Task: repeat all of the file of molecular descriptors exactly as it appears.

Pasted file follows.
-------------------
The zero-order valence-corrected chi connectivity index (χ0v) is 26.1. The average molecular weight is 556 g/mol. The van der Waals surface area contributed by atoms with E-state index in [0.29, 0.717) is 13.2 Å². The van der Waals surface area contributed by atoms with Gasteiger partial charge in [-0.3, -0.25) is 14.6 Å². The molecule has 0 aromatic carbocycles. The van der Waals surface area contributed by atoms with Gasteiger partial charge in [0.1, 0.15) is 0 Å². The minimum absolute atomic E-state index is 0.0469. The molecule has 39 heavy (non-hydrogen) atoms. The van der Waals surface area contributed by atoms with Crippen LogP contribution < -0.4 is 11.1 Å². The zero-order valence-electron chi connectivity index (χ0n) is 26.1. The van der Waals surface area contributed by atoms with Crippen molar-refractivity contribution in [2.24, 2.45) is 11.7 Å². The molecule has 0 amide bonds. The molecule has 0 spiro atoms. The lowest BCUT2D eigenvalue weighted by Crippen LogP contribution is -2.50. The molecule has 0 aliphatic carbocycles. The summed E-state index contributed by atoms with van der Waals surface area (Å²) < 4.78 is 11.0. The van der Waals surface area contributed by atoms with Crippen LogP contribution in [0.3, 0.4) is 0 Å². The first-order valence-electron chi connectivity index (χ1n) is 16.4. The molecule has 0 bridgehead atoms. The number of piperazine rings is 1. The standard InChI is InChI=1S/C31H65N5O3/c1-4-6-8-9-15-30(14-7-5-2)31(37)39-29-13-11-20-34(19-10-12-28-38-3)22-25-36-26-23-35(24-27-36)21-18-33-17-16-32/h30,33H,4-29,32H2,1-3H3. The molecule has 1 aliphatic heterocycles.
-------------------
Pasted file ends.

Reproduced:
The zero-order valence-corrected chi connectivity index (χ0v) is 26.1. The average molecular weight is 556 g/mol. The van der Waals surface area contributed by atoms with E-state index in [0.29, 0.717) is 13.2 Å². The van der Waals surface area contributed by atoms with Gasteiger partial charge in [-0.3, -0.25) is 14.6 Å². The molecule has 0 aromatic carbocycles. The van der Waals surface area contributed by atoms with Gasteiger partial charge in [0.1, 0.15) is 0 Å². The minimum absolute atomic E-state index is 0.0469. The molecule has 39 heavy (non-hydrogen) atoms. The van der Waals surface area contributed by atoms with Crippen LogP contribution < -0.4 is 11.1 Å². The zero-order valence-electron chi connectivity index (χ0n) is 26.1. The van der Waals surface area contributed by atoms with Crippen molar-refractivity contribution in [2.24, 2.45) is 11.7 Å². The molecule has 0 amide bonds. The molecule has 0 spiro atoms. The lowest BCUT2D eigenvalue weighted by Crippen LogP contribution is -2.50. The molecule has 0 aliphatic carbocycles. The summed E-state index contributed by atoms with van der Waals surface area (Å²) < 4.78 is 11.0. The van der Waals surface area contributed by atoms with Crippen LogP contribution in [0.3, 0.4) is 0 Å². The first-order valence-electron chi connectivity index (χ1n) is 16.4. The molecule has 0 bridgehead atoms. The number of piperazine rings is 1. The standard InChI is InChI=1S/C31H65N5O3/c1-4-6-8-9-15-30(14-7-5-2)31(37)39-29-13-11-20-34(19-10-12-28-38-3)22-25-36-26-23-35(24-27-36)21-18-33-17-16-32/h30,33H,4-29,32H2,1-3H3. The molecule has 1 aliphatic heterocycles.